Entropy is one of the most fascinating ideas in the history of mathematical sciences.

In Phenomenological Thermodynamics…

Entropy was introduced into thermodynamics in the 19th century. Like the free energies, it describes the state of a thermodynamic system. At the beginning, entropy is merely phenomenological. The physicists found it useful to incorporate the description using entropy in the second law of thermodynamics with clarity and simplicity, instead of describing it as convoluted heat flow (which is what it is originally about) among macroscopic systems (say, the heat flow from the hotter pot of water to the air of the room). It did not carry any statistical meaning at all until 1870s.

In Statistical Physics…

Ludwig Boltzmann (1844-1906)

The statistical meaning of entropy was developed by Ludwig Boltzmann, a pioneer of statistical physics, who studied the connection of the macroscopic thermodynamic behavior to the microscopic components of the system. For example, he described the temperature to be the average of the fluctuating kinetic energy of the particles. And he formulated the entropy to be

$S = - k_B \sum_i p_i \log p_i$,

where i is the label for each microstate, and $k_B$ is the Boltzmann’s constant. And in a closed system, the total entropy never decreases.

Information Theory and Statistical Physics United

In statistical physics, Boltzmann’s assumption of equal a priori equilibrium properties is an important assumption. However, in 1957, E. T. Jaynes published a paper relating information theory and statistical physics in Physical Review indicating that merely the principle of maximum entropy is sufficient to describe equilibrium statistical system. [Jaynes 1957] In statistical physics, we are aware that systems can be described as canonical ensemble, or a softmax function (normalized exponential), i.e., $p_i \propto \exp(-\beta E_i)$. This can be easily derived by the principle of maximum entropy and the conservation of energy. Or mathematically, the probabilities for all states i with energies $E_i$ can be obtained by maximizing the entropy

$S = -\sum_i p_i \log p_i$,

under the constraints

$\sum_i p_i = 1$, and
$\sum_i p_i E_i = E$,

where E is a constant. The softmax distribution can be obtained by this simple optimization problem, using basic variational calculus (Euler-Lagrange equation) and Lagrange’s multipliers.

The principle of maximum entropy can be found in statistics too. For example, the form of Gaussian distribution can be obtained by maximizing the entropy

$S = - \int dx \cdot p(x) \log p(x)$,

with the knowledge of the mean $\mu$ and the variance $\sigma^2$, or mathematically speaking, under the constraints,

$\int dx \cdot p(x) = 1$,
$\int dx \cdot x p(x) = \mu$, and
$\int dx \cdot (x-\mu)^2 p(x) = \sigma^2$.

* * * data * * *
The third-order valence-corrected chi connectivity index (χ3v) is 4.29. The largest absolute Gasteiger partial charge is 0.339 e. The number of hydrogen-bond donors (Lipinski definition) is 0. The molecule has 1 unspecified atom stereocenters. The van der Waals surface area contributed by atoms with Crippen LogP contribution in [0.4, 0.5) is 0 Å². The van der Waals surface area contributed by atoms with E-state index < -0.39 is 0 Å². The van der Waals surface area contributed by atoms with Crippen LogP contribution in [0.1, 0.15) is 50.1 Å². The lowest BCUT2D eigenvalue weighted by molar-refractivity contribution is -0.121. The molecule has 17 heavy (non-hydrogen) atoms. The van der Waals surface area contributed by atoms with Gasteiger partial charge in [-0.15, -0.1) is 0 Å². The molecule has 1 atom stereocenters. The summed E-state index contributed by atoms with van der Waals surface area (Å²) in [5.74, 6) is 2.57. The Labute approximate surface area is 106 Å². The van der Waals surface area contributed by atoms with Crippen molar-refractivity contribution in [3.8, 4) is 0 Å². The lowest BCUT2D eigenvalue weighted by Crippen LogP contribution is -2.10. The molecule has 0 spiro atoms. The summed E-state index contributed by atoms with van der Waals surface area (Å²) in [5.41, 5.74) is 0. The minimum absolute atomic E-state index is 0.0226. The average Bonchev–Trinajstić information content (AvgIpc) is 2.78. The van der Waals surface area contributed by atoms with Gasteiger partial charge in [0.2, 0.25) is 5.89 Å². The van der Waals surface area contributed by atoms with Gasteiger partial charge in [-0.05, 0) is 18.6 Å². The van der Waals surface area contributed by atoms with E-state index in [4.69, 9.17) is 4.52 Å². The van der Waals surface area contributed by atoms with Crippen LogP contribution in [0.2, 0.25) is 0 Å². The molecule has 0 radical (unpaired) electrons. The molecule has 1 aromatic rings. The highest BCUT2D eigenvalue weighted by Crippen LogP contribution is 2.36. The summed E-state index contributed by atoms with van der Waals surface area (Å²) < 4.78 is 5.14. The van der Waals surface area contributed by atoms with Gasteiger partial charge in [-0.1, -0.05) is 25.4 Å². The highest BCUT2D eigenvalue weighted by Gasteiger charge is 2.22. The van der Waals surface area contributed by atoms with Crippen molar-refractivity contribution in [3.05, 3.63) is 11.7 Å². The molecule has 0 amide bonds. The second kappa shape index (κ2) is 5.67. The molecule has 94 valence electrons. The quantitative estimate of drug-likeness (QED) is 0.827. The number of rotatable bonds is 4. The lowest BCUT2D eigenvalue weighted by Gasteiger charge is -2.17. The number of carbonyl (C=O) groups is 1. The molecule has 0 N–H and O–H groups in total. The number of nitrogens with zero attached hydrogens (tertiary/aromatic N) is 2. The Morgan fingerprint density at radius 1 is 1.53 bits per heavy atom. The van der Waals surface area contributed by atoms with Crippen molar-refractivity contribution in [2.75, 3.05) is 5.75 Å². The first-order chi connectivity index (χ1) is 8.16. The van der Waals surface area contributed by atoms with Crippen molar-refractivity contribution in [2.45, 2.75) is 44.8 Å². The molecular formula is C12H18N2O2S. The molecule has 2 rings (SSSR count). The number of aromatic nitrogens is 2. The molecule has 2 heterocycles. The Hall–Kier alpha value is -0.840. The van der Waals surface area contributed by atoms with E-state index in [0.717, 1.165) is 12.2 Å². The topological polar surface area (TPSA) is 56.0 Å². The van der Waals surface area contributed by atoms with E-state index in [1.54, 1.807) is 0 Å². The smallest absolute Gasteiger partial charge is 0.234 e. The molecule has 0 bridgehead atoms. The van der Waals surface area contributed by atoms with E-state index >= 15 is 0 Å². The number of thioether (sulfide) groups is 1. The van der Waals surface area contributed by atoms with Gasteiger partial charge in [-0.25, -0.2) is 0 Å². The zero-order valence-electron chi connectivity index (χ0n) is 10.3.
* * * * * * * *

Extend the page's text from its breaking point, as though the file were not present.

In any statistical systems, the probability distributions can be computed with the principle of maximum entropy, as Jaynes put it [Jaynes 1957]

It is the least biased estimate possible on the given information; i.e., it is maximally noncommittal with regard to missing information.

In statistical physics, entropy is roughly a measure how “chaotic” a system is. In information theory, entropy is a measure how surprising the information is. The smaller the entropy is, the more surprising the information is. And it assumes no additional information. Without constraints other than the normalization, the probability distribution is that all $p_i$‘s are equal, which is equivalent to the least surprise. Lê Nguyên Hoang, a scientist at Massachusetts Institute of Technology, wrote a good blog post about the meaning of entropy in information theory. [Hoang 2013] In information theory, the entropy is given by

$S = -\sum_i p_i \log_2 p_i$,

which is different from the thermodynamic entropy by the constant $k_B$ and the coefficient $\log 2$. The entropies in information theory and statistical physics are equivalent.

Entropy in Natural Language Processing (NLP)

The principle of maximum entropy assumes nothing other than the given information to compute the most optimized probability distribution, which makes it a desirable algorithm in machine learning. It can be regarded as a supervised learning algorithm, with the features being ${p, c}$, where p is the property calculated, and c is the class. The probability for ${p, c}$ is proportional to $\exp(- \alpha \text{\#}({p, c}))$, where $\alpha$ is the coefficient to be found during training. There are some technical note to compute all these coefficients, which essentially involves solving a system of algebraic equations numerically using techniques such as generalized iterative scaling (GIS).

Does it really assume no additional information? No. The way you construct the features is how you add information. But once the features are defined, the calculation depends on the training data only.

The classifier based on maximum entropy has found its application in part-of-speech (POS) tagging, machine translation (ML), speech recognition, and text mining. A good review was written by Berger and Della Pietra’s. [Berger, Della Pietra, Della Pietra 1996] A lot of open-source softwares provide maximum entropy classifiers, such as Python NLTK and Apache OpenNLP.

In Quantum Computation…

One last word, entropy is used to describe quantum entanglement. A composite bipartite quantum system is said to be entangled if its subsystems must be described in a mixed state, i.e., it must be statistical if one of the subsystems is only considered. Then the entanglement entropy is given by [Nielssen, Chuang 2011]